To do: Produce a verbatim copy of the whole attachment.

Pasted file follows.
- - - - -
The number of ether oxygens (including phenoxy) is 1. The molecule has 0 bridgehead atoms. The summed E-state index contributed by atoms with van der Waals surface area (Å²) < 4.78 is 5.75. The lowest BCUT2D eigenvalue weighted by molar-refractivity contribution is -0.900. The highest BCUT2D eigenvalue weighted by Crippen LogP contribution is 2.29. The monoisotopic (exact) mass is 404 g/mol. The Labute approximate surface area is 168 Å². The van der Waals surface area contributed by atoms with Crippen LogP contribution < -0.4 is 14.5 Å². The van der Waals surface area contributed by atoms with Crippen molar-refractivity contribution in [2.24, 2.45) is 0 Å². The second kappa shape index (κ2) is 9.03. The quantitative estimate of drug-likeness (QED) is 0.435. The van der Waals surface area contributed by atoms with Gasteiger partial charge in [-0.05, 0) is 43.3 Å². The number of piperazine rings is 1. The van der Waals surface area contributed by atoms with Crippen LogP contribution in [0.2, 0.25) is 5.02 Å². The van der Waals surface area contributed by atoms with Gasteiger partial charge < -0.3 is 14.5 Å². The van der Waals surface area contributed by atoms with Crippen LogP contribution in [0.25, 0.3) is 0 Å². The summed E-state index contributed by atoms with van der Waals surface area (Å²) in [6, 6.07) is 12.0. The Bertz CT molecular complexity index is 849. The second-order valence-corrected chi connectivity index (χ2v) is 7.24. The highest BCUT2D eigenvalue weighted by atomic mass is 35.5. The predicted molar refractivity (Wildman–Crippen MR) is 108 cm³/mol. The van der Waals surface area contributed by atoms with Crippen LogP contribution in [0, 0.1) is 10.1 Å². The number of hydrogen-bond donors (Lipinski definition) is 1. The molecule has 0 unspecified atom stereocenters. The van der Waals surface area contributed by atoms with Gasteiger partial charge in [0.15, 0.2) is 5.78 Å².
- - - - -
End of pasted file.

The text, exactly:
The number of ether oxygens (including phenoxy) is 1. The molecule has 0 bridgehead atoms. The summed E-state index contributed by atoms with van der Waals surface area (Å²) < 4.78 is 5.75. The lowest BCUT2D eigenvalue weighted by molar-refractivity contribution is -0.900. The highest BCUT2D eigenvalue weighted by Crippen LogP contribution is 2.29. The monoisotopic (exact) mass is 404 g/mol. The Labute approximate surface area is 168 Å². The van der Waals surface area contributed by atoms with Crippen LogP contribution < -0.4 is 14.5 Å². The van der Waals surface area contributed by atoms with Crippen molar-refractivity contribution in [2.24, 2.45) is 0 Å². The second kappa shape index (κ2) is 9.03. The quantitative estimate of drug-likeness (QED) is 0.435. The van der Waals surface area contributed by atoms with Gasteiger partial charge in [-0.05, 0) is 43.3 Å². The number of piperazine rings is 1. The van der Waals surface area contributed by atoms with Crippen LogP contribution in [0.2, 0.25) is 5.02 Å². The van der Waals surface area contributed by atoms with Gasteiger partial charge < -0.3 is 14.5 Å². The van der Waals surface area contributed by atoms with Crippen LogP contribution in [0.25, 0.3) is 0 Å². The summed E-state index contributed by atoms with van der Waals surface area (Å²) in [6, 6.07) is 12.0. The Bertz CT molecular complexity index is 849. The second-order valence-corrected chi connectivity index (χ2v) is 7.24. The highest BCUT2D eigenvalue weighted by atomic mass is 35.5. The predicted molar refractivity (Wildman–Crippen MR) is 108 cm³/mol. The van der Waals surface area contributed by atoms with Crippen LogP contribution in [0, 0.1) is 10.1 Å². The number of hydrogen-bond donors (Lipinski definition) is 1. The molecule has 0 unspecified atom stereocenters. The van der Waals surface area contributed by atoms with Gasteiger partial charge in [0.15, 0.2) is 5.78 Å².